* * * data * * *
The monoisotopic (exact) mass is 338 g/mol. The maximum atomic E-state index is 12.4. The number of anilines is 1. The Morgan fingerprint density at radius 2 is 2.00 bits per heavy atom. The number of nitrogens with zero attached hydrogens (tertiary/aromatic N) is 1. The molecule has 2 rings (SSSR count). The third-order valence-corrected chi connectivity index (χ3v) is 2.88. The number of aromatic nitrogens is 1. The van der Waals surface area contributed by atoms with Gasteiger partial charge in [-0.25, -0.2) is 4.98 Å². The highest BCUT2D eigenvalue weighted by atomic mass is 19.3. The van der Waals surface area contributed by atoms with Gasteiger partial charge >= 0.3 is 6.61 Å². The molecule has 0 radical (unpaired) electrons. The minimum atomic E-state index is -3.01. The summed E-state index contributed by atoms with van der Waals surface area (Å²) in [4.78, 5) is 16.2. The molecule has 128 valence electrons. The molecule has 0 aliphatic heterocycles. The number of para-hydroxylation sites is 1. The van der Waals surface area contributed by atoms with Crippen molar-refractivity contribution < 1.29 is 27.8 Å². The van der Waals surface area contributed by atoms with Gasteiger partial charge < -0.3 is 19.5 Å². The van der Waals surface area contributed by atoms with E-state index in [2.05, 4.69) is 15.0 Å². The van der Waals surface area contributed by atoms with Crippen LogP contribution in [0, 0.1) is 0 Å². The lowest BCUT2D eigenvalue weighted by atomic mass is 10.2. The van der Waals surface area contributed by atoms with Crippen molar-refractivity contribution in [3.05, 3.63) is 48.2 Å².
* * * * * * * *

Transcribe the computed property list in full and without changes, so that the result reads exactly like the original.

The monoisotopic (exact) mass is 338 g/mol. The maximum atomic E-state index is 12.4. The number of anilines is 1. The Morgan fingerprint density at radius 2 is 2.00 bits per heavy atom. The number of nitrogens with zero attached hydrogens (tertiary/aromatic N) is 1. The molecule has 2 rings (SSSR count). The third-order valence-corrected chi connectivity index (χ3v) is 2.88. The number of aromatic nitrogens is 1. The van der Waals surface area contributed by atoms with Gasteiger partial charge in [-0.25, -0.2) is 4.98 Å². The highest BCUT2D eigenvalue weighted by atomic mass is 19.3. The van der Waals surface area contributed by atoms with Gasteiger partial charge >= 0.3 is 6.61 Å². The molecule has 0 radical (unpaired) electrons. The minimum atomic E-state index is -3.01. The summed E-state index contributed by atoms with van der Waals surface area (Å²) in [4.78, 5) is 16.2. The molecule has 128 valence electrons. The molecule has 0 aliphatic heterocycles. The number of para-hydroxylation sites is 1. The van der Waals surface area contributed by atoms with Crippen molar-refractivity contribution < 1.29 is 27.8 Å². The van der Waals surface area contributed by atoms with Gasteiger partial charge < -0.3 is 19.5 Å². The van der Waals surface area contributed by atoms with E-state index in [2.05, 4.69) is 15.0 Å². The van der Waals surface area contributed by atoms with Crippen LogP contribution in [0, 0.1) is 0 Å². The lowest BCUT2D eigenvalue weighted by atomic mass is 10.2. The van der Waals surface area contributed by atoms with Crippen molar-refractivity contribution in [3.05, 3.63) is 48.2 Å².